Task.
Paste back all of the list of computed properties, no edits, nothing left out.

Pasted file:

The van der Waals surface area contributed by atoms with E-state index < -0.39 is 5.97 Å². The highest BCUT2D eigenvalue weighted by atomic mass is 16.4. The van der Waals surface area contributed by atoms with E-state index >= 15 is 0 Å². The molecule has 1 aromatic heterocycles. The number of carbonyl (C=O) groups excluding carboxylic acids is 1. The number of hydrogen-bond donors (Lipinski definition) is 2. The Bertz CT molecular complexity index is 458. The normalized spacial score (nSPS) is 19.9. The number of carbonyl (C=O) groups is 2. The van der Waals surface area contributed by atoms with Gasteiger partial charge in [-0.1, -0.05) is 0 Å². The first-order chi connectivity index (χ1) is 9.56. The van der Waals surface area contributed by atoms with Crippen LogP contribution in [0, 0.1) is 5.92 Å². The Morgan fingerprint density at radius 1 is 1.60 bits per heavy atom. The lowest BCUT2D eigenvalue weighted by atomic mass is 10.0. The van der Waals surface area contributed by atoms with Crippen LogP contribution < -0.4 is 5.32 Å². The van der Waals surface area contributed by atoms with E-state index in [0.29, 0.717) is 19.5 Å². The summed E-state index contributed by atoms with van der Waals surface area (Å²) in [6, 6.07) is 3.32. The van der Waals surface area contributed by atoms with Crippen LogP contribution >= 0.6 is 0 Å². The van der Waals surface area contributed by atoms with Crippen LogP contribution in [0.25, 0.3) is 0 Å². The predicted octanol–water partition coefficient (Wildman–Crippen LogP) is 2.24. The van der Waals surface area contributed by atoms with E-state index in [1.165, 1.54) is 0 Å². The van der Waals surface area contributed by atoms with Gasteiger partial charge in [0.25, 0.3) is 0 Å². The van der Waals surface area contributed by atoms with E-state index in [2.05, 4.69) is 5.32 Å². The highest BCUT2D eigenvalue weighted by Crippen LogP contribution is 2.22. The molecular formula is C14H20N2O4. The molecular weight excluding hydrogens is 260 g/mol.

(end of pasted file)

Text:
The van der Waals surface area contributed by atoms with E-state index < -0.39 is 5.97 Å². The highest BCUT2D eigenvalue weighted by atomic mass is 16.4. The van der Waals surface area contributed by atoms with E-state index >= 15 is 0 Å². The molecule has 1 aromatic heterocycles. The number of carbonyl (C=O) groups excluding carboxylic acids is 1. The number of hydrogen-bond donors (Lipinski definition) is 2. The Bertz CT molecular complexity index is 458. The normalized spacial score (nSPS) is 19.9. The number of carbonyl (C=O) groups is 2. The van der Waals surface area contributed by atoms with Gasteiger partial charge in [-0.1, -0.05) is 0 Å². The first-order chi connectivity index (χ1) is 9.56. The van der Waals surface area contributed by atoms with Crippen LogP contribution in [0, 0.1) is 5.92 Å². The Morgan fingerprint density at radius 1 is 1.60 bits per heavy atom. The lowest BCUT2D eigenvalue weighted by atomic mass is 10.0. The van der Waals surface area contributed by atoms with Crippen LogP contribution < -0.4 is 5.32 Å². The van der Waals surface area contributed by atoms with E-state index in [0.29, 0.717) is 19.5 Å². The summed E-state index contributed by atoms with van der Waals surface area (Å²) in [6, 6.07) is 3.32. The van der Waals surface area contributed by atoms with Crippen LogP contribution >= 0.6 is 0 Å². The van der Waals surface area contributed by atoms with Crippen LogP contribution in [0.25, 0.3) is 0 Å². The predicted octanol–water partition coefficient (Wildman–Crippen LogP) is 2.24. The van der Waals surface area contributed by atoms with E-state index in [1.165, 1.54) is 0 Å². The van der Waals surface area contributed by atoms with Gasteiger partial charge in [0.25, 0.3) is 0 Å². The van der Waals surface area contributed by atoms with E-state index in [2.05, 4.69) is 5.32 Å². The highest BCUT2D eigenvalue weighted by Crippen LogP contribution is 2.22. The molecular formula is C14H20N2O4. The molecular weight excluding hydrogens is 260 g/mol.